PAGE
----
Johnson & Johnson’s Janssen Research & Development (JRD) unit will fund a pilot study of Forge Therapeutics’ chemistry platform in the discovery of new drugs based on metalloprotein inhibitors.

The value of the collaboration was not detailed by Forge, which disclosed the pilot study today.

Forge is a resident company of JRD’s JLABS incubator in San Diego, working to commercialize technology developed by the company’s scientific founders, Seth Cohen, Ph.D., and David Puerta, Ph.D., from University of California at San Diego (UCSD).

For more than a decade, Dr. Cohen’s lab has developed fragment libraries of metal binding pharmacophores as an alternative to high-throughput screening methods in discovering new small-molecule metalloprotein inhibitors against validated biological targets. Metalloproteins require metal ions for their biological function, and make up over 1/3 of the proteins in the human body.

According to the website of Dr. Cohen’s research group, a number of metalloproteins are associated with diseases ranging from heart disease to cancer to anthrax infections. Using fundamental principles of inorganic chemistry, researchers from the group have developed inhibitors that better target the metal active sites of these proteins.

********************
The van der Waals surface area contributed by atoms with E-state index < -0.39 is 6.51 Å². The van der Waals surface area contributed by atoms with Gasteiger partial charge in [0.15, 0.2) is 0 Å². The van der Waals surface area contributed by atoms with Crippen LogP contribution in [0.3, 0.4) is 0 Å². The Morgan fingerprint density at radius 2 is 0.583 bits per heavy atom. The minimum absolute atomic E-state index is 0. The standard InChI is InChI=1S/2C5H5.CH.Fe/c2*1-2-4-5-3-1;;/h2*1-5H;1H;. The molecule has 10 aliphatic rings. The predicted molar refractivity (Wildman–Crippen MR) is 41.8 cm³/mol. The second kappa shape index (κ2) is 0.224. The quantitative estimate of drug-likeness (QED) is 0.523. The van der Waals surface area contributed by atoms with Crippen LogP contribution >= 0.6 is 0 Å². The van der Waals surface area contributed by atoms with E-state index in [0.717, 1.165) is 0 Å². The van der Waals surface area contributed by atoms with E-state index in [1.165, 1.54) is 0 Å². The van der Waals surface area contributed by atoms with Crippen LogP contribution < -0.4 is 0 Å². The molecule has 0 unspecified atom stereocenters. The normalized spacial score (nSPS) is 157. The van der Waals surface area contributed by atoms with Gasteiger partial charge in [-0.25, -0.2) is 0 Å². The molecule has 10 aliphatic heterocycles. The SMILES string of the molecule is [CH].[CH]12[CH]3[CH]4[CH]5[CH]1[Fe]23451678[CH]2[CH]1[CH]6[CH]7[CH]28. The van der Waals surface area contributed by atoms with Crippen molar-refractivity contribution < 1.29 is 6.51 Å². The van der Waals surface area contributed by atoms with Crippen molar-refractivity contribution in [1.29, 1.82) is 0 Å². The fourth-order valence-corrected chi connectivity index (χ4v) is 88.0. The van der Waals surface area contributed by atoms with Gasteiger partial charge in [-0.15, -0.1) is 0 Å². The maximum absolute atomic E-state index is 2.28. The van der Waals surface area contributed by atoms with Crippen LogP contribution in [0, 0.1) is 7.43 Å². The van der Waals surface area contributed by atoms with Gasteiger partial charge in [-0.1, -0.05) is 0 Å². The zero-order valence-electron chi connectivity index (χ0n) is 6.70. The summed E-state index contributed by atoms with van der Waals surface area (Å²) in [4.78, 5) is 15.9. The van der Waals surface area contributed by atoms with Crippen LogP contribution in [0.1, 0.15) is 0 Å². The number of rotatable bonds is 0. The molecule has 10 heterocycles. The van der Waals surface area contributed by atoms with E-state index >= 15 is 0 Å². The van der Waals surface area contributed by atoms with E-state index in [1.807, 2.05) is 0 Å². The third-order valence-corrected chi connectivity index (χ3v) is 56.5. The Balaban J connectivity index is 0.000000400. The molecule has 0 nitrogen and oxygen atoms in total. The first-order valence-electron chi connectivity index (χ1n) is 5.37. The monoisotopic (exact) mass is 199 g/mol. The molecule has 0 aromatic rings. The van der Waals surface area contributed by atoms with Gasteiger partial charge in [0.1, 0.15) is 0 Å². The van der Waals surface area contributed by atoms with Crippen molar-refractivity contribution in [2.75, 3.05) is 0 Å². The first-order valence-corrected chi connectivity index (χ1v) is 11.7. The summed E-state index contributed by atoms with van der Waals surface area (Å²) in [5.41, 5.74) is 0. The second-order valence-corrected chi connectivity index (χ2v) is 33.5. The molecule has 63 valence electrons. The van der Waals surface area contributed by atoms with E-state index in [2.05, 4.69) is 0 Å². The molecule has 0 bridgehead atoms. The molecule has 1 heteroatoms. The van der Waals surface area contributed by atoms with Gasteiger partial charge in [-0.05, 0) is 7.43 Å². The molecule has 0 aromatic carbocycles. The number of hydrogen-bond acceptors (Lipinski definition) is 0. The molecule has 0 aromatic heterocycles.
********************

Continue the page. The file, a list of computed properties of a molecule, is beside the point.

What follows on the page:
“The majority of our work has focused on [zinc ion] Zn(II)-dependent metalloproteins; however, we have applied our approach to other targets such as HIV integrase and many others,” the group stated. “Recent efforts in our laboratory has explored the preparation of metalloprotein prodrugs, particularly those activated by reactive-oxygen species (ROS).”

The group added that its work has also led it to explore the coordination chemistry of novel ligands, including thiopyrones and hydroxypyridinethiones.

“We believe large pharmaceutical companies can benefit from Forge’s approach and platform to bring novel chemistry to validated biological targets,” Forge co-founder and CEO Zachary A. Zimmerman, Ph.D., said in a statement.

According to Forge, the inhibitors are envisioned to “create a leading portfolio of first-in-class and best-in-class medicines for high unmet medical needs”—none of which were disclosed in its announcement.

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